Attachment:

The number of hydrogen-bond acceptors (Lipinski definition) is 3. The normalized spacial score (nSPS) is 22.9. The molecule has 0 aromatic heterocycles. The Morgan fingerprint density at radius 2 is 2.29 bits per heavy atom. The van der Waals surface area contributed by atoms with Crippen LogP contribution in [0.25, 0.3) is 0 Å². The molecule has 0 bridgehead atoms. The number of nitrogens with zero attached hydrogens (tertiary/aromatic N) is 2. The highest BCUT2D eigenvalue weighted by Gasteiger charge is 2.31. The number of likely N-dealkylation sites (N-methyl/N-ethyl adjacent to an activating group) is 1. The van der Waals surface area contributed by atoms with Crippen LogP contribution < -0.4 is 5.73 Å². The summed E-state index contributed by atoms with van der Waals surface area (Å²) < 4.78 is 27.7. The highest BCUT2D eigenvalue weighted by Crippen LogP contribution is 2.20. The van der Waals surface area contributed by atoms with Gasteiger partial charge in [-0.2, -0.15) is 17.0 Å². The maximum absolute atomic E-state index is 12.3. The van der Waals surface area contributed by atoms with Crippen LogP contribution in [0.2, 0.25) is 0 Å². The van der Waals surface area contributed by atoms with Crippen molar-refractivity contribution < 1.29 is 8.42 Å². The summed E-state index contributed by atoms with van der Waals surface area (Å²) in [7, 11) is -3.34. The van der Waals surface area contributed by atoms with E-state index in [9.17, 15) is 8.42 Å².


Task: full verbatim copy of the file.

The number of hydrogen-bond acceptors (Lipinski definition) is 3. The normalized spacial score (nSPS) is 22.9. The molecule has 0 aromatic heterocycles. The Morgan fingerprint density at radius 2 is 2.29 bits per heavy atom. The van der Waals surface area contributed by atoms with Crippen LogP contribution in [0.25, 0.3) is 0 Å². The molecule has 0 bridgehead atoms. The number of nitrogens with zero attached hydrogens (tertiary/aromatic N) is 2. The highest BCUT2D eigenvalue weighted by Gasteiger charge is 2.31. The number of likely N-dealkylation sites (N-methyl/N-ethyl adjacent to an activating group) is 1. The van der Waals surface area contributed by atoms with Crippen LogP contribution < -0.4 is 5.73 Å². The summed E-state index contributed by atoms with van der Waals surface area (Å²) < 4.78 is 27.7. The highest BCUT2D eigenvalue weighted by Crippen LogP contribution is 2.20. The van der Waals surface area contributed by atoms with Gasteiger partial charge in [-0.2, -0.15) is 17.0 Å². The maximum absolute atomic E-state index is 12.3. The van der Waals surface area contributed by atoms with Crippen LogP contribution in [0.2, 0.25) is 0 Å². The van der Waals surface area contributed by atoms with Crippen molar-refractivity contribution < 1.29 is 8.42 Å². The summed E-state index contributed by atoms with van der Waals surface area (Å²) in [7, 11) is -3.34. The van der Waals surface area contributed by atoms with E-state index in [9.17, 15) is 8.42 Å².